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Dec. 18, 2012 - PRLog -- Parents are concerned that if their children play too many videogames they might start to resemble Mario too much, especially around the waistline.
Nintendo's latest gaming console addressed this concern with Wii Fit, a motion-based exercise game.

But recent research, published in "Archives of Pediatrics & Adolescent Medicine," suggests that the Kinect for Xbox 360 might be the gaming setup of choice for sneaking a little physical activity into a child's life.
Nutritional scientist Mike Morris and his team from the University of Chester in England found that the Kinect's whole body movements led to greater physical exertion.
"From this early small scale study the data appears to show the Xbox Kinect raises [ONE'S]heart rate to a level that should bring about changes in cardiorespiratory (improvements in the heart, lungs and vessels) fitness," Morris told the Daily News.

The researchers monitored 10 boys and eight girls from 11 to 15 years old playing two Xbox 360 Kinect games: Kinect Sports Boxing and Dance Central. The games boosted their heart rates by 194 percent and 103 percent, respectively, over sedentary games. Their energy expenditure increased by 263 percent and 150 percent over resting values.

"The Xbox Kinect boxing game seems to produce slightly higher heart rates than previous studies have observed in similar Wii games," Morris said.
The reason for this difference lies in the controls. The Wii uses a handheld controller, whereas the Kinect for Xbox 360 uses full-body movement. The Kinect sensor device reads the gamer's physical actions and registers spoken commands, forgoing the need for a game controller.

Active videogames cannot replace exercise for a healthy, well-rounded routine but they can prove beneficial. "Although active gaming single-handedly cannot substitute for traditional outdoor play or sports," Morris said, "it may bridge the gap in the low physical activity levels currently being observed in children that has been linked to rising trends in obesity."

But aside from slightly higher energy expenditure and an elevated heart rate, there are no further proven benefits. "The next step in the research," Morris said, "is to conduct an intervention study to assess if these increases in energy expenditure and heart rate actually bring about reductions in body weight and increases in fitness levels."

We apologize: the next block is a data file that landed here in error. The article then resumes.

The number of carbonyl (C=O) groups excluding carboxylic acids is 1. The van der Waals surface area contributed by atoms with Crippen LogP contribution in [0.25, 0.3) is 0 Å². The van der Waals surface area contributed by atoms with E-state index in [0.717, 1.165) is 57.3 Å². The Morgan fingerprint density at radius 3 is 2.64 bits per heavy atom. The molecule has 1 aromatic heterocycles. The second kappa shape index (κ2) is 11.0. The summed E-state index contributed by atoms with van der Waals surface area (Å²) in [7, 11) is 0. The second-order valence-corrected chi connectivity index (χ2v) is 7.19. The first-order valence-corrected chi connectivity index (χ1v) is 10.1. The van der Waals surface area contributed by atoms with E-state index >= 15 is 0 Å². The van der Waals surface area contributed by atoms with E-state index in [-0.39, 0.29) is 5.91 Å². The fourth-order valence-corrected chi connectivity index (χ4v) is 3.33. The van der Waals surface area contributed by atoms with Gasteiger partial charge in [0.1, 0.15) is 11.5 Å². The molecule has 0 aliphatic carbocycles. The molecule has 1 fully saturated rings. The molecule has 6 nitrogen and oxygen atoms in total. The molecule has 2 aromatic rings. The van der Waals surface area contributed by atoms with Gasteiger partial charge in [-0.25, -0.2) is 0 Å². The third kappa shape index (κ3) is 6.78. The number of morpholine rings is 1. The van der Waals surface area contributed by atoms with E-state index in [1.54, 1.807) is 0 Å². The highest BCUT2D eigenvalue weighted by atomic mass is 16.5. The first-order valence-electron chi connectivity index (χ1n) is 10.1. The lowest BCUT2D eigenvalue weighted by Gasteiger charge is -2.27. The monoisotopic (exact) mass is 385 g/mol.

War had become boring (at least in the world of video games.) So Call of Duty: Black Ops 2 decided to inject
a little bit of life.

It’s a grim reality. We’ve all played so many war video games that we know how this goes: there are dramatic set pieces and monstrous battles, and somehow, some way, your soldier and his band of followers rises above the chaos. Guns blare, and A.I. enemies fall, and it’s all so . . . normal.

But developer Treyarch tries to change that in Black Ops 2. Perhaps the most anticipated game of 2012, the latest Call of Duty game pushes the series into the future. And with that new timeline come new weapons, and a host of new ideas that push the military shooter genre to the next level. It doesn’t all work flawlessly, but between ideas and one spectacular narrative, this is easily the finest Call of Duty game ever made.

It starts with a brilliant campaign, the best you’ll play in a military-themed shooter. Missions jump between the present and the not-too-distant future, in 2025, chronicling the rise of a signature villain, Raul Menendez, in the past, and your efforts to thwart him in the future.

Aside from Menendez, all the characters fall flat, echoing the same tried-and-true hero phrases and simply playing to their archetypes. In some ways, the action never gives any character a true chance to blossom because this is easily the fastest-paced, most electric Call of Duty game in the franchise. Gone is the clandestine feel of the original Black Ops; it’s replaced by straight-ahead action and explosion. With a few rare exceptions, you’re always shooting something and your mind never has time to catch up.